Everyone is an Efficient Market Theorist!

At some level, we are all believers in the Efficient Market Theory (EMT). When the mispricing of a stock persists for an extended period of time, most of us begin to believe that the markets are right and that the pricing of the stock is justified. This is true as much with overpriced stocks as it is true with underpriced stocks.

The longer the mispricing lasts, the easier it becomes to justify the price of the stock based on the EMT. Commentators explain valuations that don’t make any sense with the concept of a market rating and explain sudden (and sometimes explosive) changes in the price of a stock with extended concepts of de-rating and re-rating.

However, as Warren Buffet has said, Price is what you pay and value is what you get. I’ve researched, tracked, owned and at many times sold (sometimes in frustration) stocks that have compounded both intrinsic and book value at rates of 25% compounded continuously for periods of ten years or longer and have still traded at or below book value during the entire period. I’ve also watched in wonderment stocks (many of the franchise variety) that have traded for 30-40 times earnings consistently through the better part of a decade.

I’ve also seen many of the former stocks suddenly get re-rated and generate 10X or 20X returns in a span of less than two years and many of the latter stocks suddenly suffer a disappointment and lose 80% or more of their values due to a de-rating within a short time span.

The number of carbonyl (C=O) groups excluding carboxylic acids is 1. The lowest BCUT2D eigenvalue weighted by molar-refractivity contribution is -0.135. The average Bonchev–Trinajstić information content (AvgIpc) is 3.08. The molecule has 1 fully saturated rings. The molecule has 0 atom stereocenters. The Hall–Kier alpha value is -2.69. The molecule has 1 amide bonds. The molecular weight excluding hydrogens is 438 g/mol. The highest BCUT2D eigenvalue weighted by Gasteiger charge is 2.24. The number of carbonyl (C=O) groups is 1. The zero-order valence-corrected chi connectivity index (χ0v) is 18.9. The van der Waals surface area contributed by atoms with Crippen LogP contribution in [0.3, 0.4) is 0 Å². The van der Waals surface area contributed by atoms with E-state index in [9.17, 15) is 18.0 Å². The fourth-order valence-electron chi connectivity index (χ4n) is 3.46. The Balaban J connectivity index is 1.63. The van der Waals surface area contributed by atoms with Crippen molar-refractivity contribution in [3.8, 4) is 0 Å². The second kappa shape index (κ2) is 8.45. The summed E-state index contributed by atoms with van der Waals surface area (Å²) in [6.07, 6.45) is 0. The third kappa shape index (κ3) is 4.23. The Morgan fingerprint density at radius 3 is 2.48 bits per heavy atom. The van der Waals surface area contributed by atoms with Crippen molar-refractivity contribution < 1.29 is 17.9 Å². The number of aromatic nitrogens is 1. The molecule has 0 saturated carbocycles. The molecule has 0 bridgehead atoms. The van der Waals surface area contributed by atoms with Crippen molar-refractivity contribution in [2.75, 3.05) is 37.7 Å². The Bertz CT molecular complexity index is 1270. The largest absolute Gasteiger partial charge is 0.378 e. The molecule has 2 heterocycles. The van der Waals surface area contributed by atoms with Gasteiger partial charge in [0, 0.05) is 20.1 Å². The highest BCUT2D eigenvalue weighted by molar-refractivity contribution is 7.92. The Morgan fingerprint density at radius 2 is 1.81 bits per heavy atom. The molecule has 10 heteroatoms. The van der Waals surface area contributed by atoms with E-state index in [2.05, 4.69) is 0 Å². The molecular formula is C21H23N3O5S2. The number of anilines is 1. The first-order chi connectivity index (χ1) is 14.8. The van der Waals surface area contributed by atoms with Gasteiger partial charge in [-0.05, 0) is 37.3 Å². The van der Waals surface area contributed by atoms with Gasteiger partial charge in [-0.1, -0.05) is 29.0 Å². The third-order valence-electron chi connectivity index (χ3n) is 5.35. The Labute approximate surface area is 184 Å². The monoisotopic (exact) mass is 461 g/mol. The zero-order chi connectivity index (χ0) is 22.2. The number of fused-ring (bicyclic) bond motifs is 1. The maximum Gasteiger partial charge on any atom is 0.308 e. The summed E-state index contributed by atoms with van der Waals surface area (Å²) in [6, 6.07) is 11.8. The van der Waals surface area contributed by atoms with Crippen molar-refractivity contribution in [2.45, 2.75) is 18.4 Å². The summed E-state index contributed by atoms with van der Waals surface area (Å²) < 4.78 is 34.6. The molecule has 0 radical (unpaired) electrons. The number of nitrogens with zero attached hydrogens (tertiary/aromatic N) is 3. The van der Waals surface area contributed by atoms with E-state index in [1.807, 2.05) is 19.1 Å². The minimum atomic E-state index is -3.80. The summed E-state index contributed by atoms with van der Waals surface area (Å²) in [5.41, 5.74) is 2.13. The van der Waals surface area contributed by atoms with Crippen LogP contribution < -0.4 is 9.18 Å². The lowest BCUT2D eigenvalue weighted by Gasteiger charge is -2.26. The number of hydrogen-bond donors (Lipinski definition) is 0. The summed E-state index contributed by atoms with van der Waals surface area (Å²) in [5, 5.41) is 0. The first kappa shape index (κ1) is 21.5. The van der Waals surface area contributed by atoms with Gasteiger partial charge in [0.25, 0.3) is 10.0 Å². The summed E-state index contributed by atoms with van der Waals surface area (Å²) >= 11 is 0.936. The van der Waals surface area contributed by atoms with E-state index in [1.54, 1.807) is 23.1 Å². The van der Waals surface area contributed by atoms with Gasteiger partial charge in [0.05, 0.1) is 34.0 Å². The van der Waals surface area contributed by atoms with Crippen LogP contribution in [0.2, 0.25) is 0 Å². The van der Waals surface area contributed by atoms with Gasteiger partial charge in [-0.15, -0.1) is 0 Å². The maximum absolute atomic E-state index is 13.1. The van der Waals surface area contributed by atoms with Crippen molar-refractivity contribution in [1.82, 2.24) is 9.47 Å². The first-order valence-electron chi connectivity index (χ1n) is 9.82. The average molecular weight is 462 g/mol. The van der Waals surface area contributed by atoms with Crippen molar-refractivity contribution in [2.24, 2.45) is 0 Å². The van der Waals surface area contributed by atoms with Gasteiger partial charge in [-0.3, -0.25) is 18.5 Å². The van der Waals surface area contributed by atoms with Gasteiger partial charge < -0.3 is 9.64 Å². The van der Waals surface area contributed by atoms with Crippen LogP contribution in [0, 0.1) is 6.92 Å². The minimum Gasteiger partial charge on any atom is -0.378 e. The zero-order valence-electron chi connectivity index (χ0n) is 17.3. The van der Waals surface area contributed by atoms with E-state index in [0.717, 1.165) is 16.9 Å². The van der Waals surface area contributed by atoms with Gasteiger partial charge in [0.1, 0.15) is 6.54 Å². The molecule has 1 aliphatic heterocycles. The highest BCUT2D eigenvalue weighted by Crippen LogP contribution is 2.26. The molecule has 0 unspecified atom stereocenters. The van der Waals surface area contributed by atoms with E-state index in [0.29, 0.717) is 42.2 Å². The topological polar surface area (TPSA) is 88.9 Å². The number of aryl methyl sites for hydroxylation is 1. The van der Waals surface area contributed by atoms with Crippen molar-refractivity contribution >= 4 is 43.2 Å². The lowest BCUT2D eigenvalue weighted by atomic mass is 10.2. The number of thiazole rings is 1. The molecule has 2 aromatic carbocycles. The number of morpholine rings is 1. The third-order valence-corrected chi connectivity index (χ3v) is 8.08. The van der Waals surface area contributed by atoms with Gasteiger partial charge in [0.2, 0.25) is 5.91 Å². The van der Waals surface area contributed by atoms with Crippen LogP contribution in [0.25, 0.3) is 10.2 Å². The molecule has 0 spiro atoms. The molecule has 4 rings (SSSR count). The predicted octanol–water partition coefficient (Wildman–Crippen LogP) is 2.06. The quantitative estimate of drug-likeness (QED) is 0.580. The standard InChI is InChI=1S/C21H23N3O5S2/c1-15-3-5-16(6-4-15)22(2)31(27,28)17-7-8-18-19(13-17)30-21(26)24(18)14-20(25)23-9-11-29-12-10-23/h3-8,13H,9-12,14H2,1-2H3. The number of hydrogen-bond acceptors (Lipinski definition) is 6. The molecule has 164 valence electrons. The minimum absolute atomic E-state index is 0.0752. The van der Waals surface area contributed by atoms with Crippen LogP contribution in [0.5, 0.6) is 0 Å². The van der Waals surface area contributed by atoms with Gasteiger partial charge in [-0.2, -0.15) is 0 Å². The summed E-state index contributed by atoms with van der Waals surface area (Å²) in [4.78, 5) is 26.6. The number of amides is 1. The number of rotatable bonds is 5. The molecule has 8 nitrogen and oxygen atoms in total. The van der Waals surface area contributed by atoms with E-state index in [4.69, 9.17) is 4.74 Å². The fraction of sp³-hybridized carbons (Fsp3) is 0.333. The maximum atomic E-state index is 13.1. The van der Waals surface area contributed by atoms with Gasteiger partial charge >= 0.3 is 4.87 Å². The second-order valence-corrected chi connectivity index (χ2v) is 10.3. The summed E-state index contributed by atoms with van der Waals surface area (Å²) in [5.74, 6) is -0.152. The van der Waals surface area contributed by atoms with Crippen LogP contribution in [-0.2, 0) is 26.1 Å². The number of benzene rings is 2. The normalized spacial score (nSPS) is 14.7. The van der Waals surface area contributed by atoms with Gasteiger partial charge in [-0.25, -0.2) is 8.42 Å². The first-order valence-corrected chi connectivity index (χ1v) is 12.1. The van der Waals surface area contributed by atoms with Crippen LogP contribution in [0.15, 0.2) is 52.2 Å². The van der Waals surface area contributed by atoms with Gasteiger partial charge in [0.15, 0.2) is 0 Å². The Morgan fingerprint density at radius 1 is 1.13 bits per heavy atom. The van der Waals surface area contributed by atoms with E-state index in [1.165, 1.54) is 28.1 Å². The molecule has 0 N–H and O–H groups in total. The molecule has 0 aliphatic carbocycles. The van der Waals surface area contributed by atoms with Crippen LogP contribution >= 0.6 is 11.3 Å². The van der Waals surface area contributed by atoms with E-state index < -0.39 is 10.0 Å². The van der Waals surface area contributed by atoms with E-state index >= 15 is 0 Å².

It truly is possible to invest based on an internal scorecard if one has a sufficiently long time horizon (5 years? 10 years? longer?) and one does not carry any leverage. Buying stocks that compound their value at high rates of return consistently can not only be tremendously rewarding but can also be a relatively low-risk proposition. If the market fails to re-rate one’s holding then it provides one with the added bonus of allocating additional capital to the stock over time.

There is a paradox in my discussion. If the markets are never efficient and they never value stocks correctly then buying something at a discount to intrinsic value makes no sense; there is a possibility then that price will never converge with value. The answer to the paradox is that the market does recognize value over time. The challenge for investors remains that the time the market takes to recognize intrinsic value varies from stock to stock and it is foolhardy to make a holding time horizon generalization for the entire market. The consolation is that for stocks that compound intrinsic value at high rates, one is paid handsomely to wait!